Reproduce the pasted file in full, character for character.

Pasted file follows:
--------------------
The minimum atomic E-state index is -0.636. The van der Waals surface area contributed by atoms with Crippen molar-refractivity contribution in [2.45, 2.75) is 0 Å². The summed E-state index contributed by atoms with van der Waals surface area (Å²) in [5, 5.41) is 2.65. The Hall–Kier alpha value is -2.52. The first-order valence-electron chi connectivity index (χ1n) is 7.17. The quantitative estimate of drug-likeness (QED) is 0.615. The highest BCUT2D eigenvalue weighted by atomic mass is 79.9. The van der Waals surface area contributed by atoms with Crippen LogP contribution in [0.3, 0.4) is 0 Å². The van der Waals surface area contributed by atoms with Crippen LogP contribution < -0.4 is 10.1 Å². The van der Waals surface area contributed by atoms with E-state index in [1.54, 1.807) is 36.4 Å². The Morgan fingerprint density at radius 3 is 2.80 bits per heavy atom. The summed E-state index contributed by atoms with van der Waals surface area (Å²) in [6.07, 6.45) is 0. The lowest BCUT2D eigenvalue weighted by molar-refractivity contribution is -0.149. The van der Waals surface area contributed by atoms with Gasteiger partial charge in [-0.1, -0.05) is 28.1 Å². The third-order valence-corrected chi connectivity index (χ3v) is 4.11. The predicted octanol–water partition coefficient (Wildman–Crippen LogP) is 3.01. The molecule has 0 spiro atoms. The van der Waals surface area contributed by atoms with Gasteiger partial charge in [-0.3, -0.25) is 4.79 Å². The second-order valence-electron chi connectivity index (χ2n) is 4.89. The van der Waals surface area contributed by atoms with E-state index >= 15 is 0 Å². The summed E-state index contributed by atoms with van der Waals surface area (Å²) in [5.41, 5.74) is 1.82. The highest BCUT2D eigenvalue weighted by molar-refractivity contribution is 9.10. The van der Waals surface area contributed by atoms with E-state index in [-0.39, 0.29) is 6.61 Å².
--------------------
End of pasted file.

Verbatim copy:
The minimum atomic E-state index is -0.636. The van der Waals surface area contributed by atoms with Crippen molar-refractivity contribution in [2.45, 2.75) is 0 Å². The summed E-state index contributed by atoms with van der Waals surface area (Å²) in [5, 5.41) is 2.65. The Hall–Kier alpha value is -2.52. The first-order valence-electron chi connectivity index (χ1n) is 7.17. The quantitative estimate of drug-likeness (QED) is 0.615. The highest BCUT2D eigenvalue weighted by atomic mass is 79.9. The van der Waals surface area contributed by atoms with Crippen LogP contribution in [0.3, 0.4) is 0 Å². The van der Waals surface area contributed by atoms with Crippen LogP contribution < -0.4 is 10.1 Å². The van der Waals surface area contributed by atoms with E-state index in [1.54, 1.807) is 36.4 Å². The Morgan fingerprint density at radius 3 is 2.80 bits per heavy atom. The summed E-state index contributed by atoms with van der Waals surface area (Å²) in [6.07, 6.45) is 0. The lowest BCUT2D eigenvalue weighted by molar-refractivity contribution is -0.149. The van der Waals surface area contributed by atoms with Gasteiger partial charge in [-0.1, -0.05) is 28.1 Å². The third-order valence-corrected chi connectivity index (χ3v) is 4.11. The predicted octanol–water partition coefficient (Wildman–Crippen LogP) is 3.01. The molecule has 0 spiro atoms. The van der Waals surface area contributed by atoms with Gasteiger partial charge in [-0.3, -0.25) is 4.79 Å². The second-order valence-electron chi connectivity index (χ2n) is 4.89. The van der Waals surface area contributed by atoms with E-state index >= 15 is 0 Å². The summed E-state index contributed by atoms with van der Waals surface area (Å²) in [5.41, 5.74) is 1.82. The highest BCUT2D eigenvalue weighted by molar-refractivity contribution is 9.10. The van der Waals surface area contributed by atoms with E-state index in [-0.39, 0.29) is 6.61 Å².